The drug companies that produced and sold the sedative linked to Southern Nevada's hepatitis C outbreak provided large vials of medication to endoscopy centers despite their risk to public safety, a lawyer charged Friday.
"These drug companies knew that these were weapons of mass infection. They knew what was going on in these endoscopy centers. ... They knew it for years and years and years, and they did nothing to stop it," Robert Eglet told a jury during closing arguments in the first trial stemming from the outbreak.
Eglet represents Henry Chanin, 62, who was infected with hepatitis C during a 2006 colonoscopy at the Desert Shadow Endoscopy Center, one of two clinics linked to Southern Nevada's hepatitis C outbreak.
Chanin, headmaster at The Meadows School, and his wife, Lorraine, are suing Teva Parenteral Medicine and Baxter Healthcare Services, which made and sold the drug propofol, on several product liability claims.
After hearing two weeks of trial testimony, the jury began deliberations late Friday afternoon to decide whether the companies should he held liable for Henry Chanin's infection.
His case was one of nine linked to two Las Vegas endoscopy clinics by health officials, who in 2008 notified 50,000 patients about possible exposure to hepatitis, HIV and other blood-borne diseases because of unsafe injection practices at the clinics. Hundreds of patients have filed lawsuits as a result of the outbreak.
Officials blamed the local outbreak on nurse anesthetists reusing single-dose drug vials between patients after the vials had become contaminated by the nurses reusing syringes on the same patient.
Eglet said the companies knew of the temptation to reuse the large 50 milliliter vials of propofol, which contained four to five times the amount needed for a typical 10-minute colonoscopy.
"They knew they were going to be 'double dipping' on this between patients," he said.
Teva and Baxter should have known about the dangers because propofol was associated with seven previous hepatitis C outbreaks that infected 148 people, he said.
Eglet also pointed to a report Teva wrote to the U.S. Food and Drug Administration in 2000 to get approval to make 10 milliliter vials of propofol. The report acknowledged that some medical workers were reusing the larger vials among patients to avoid throwing away unused anesthetic.
The smaller vials would improve patient safety undergoing endoscopic procedures because there would be less leftover anesthetic to tempt medical workers to reuse the vials, the report stated.
Teva made the 10 milliliter vials until 2007, when it stopped production in part because the smaller vials cost more to make than the larger vials, Teva executive Craig Lea testified at trial.
Based on their knowledge of previous misuse of the larger vials, the drug companies should be held liable because the misuse was "reasonably foreseeable," Eglet said.
The lawsuit originally named the doctor and nurses who performed Henry Chanin's colonoscopy, but their insurance company settled the medical malpractice claim last month, preventing the drug companies from shifting blame.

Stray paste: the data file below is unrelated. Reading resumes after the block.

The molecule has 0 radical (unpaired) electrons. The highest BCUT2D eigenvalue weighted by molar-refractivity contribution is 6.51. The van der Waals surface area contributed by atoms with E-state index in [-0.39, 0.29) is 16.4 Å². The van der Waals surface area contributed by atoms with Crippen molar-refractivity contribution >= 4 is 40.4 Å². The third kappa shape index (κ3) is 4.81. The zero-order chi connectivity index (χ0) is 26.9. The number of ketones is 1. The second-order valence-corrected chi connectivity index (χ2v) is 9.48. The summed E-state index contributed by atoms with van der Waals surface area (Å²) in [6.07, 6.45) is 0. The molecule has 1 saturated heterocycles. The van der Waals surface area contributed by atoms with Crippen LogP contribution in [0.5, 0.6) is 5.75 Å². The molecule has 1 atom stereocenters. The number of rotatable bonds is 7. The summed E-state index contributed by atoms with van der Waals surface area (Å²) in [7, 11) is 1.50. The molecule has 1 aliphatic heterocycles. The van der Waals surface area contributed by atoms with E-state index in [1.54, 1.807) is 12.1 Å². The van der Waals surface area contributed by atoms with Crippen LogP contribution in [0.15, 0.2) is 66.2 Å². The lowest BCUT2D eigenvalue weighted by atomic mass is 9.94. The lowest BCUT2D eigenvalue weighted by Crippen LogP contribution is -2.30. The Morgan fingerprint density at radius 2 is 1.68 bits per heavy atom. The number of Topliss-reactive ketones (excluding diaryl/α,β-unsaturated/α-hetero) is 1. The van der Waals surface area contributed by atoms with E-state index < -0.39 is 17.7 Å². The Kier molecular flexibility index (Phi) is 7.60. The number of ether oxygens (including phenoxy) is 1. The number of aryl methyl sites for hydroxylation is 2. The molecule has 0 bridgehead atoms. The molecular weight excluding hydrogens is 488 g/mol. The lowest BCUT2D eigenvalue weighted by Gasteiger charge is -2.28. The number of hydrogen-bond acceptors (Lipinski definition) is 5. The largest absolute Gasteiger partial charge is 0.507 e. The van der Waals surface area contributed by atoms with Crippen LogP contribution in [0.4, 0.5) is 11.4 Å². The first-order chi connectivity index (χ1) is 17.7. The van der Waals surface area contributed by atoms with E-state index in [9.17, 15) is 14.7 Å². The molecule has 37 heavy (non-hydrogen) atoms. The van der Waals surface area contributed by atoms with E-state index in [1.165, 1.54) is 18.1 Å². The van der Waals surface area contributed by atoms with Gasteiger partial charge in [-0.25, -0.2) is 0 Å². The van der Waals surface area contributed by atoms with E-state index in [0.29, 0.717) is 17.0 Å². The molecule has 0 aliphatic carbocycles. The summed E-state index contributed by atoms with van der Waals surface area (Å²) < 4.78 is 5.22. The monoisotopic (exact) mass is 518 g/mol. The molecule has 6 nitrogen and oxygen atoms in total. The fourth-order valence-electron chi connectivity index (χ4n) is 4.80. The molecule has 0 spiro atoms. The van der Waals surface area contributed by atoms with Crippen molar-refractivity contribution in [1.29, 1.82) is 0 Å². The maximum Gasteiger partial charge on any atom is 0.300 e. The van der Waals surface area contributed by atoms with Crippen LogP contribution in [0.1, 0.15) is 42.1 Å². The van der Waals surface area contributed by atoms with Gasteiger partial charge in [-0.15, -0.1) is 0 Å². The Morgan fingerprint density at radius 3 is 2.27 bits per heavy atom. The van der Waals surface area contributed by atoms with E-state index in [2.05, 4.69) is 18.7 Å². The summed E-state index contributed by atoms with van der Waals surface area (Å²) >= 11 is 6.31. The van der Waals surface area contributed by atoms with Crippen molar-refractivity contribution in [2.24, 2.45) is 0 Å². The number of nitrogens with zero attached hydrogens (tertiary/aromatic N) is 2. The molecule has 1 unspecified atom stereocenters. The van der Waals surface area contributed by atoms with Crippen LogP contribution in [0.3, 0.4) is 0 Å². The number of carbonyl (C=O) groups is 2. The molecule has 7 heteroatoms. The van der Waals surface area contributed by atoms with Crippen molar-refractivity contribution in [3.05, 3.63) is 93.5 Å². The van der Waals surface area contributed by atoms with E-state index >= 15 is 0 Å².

"They cannot point the finger at somebody who is not here," Eglet said.
The Chanins' suit also claims warning labels on propofol inadequately warned of the dangers of reusing the vials.
Drug company lawyer Mark Tully defended his clients, saying there was nothing defective about the propofol, which worked exactly as it was supposed to during Chanin's colonoscopy.
He said Teva made the 10 milliliter vials until 2007, when they were discontinued because doctors preferred to buy 20 and 50 milliliter vials. It was up to the medical professionals to decide which size was appropriate because the amount of propofol needed varies by procedure length and patient size, he said.
"There are uses for 20s and 50s that are entirely acceptable," Tully said.
He also dismissed the 148 hepatitis C cases Chanins' lawyers connected to propofol, pointing out that all of those infections were blamed on poor techniques for maintaining a sterile environment, such as reusing syringes and improperly cleaning scopes, which were warned against in the drug packaging.
"There are risks with using propofol, and the way to avoid those risks is to use proper aseptic technique and only use the vial on one patient," Tully said, noting that every propofol vial had "single-patient use" written in red letters.
Since being infected with the hepatitis C virus, which makes the liver swell and stops it from working correctly, Henry Chanin has lived with the constant worry of infecting his wife. The couple have stopped doing anything that might spread bodily fluids, from sharing a glass of wine to having sex. He also deals with lingering side effects of fatigue and joint pain two years after undergoing chemotherapy-like treatment for hepatitis C.
Eglet asked the jury to award him $8.5 million in damages to account for economic losses and his suffering. Lorraine Chanin's lawyer, Will Kemp, asked the jury to award her between $1.6 million and $2.3 million.
Eglet also encouraged the jury to levy punitive damages against the drug companies because of their conscious disregard for public safety in the name of profits.
"You can't put them in jail. We can't do other things," Eglet said. "The only thing we can do, quite frankly, is hit them where they take notice ... with money."
Contact reporter Brian Haynes at firstname.lastname@example.org or 702-383-0281.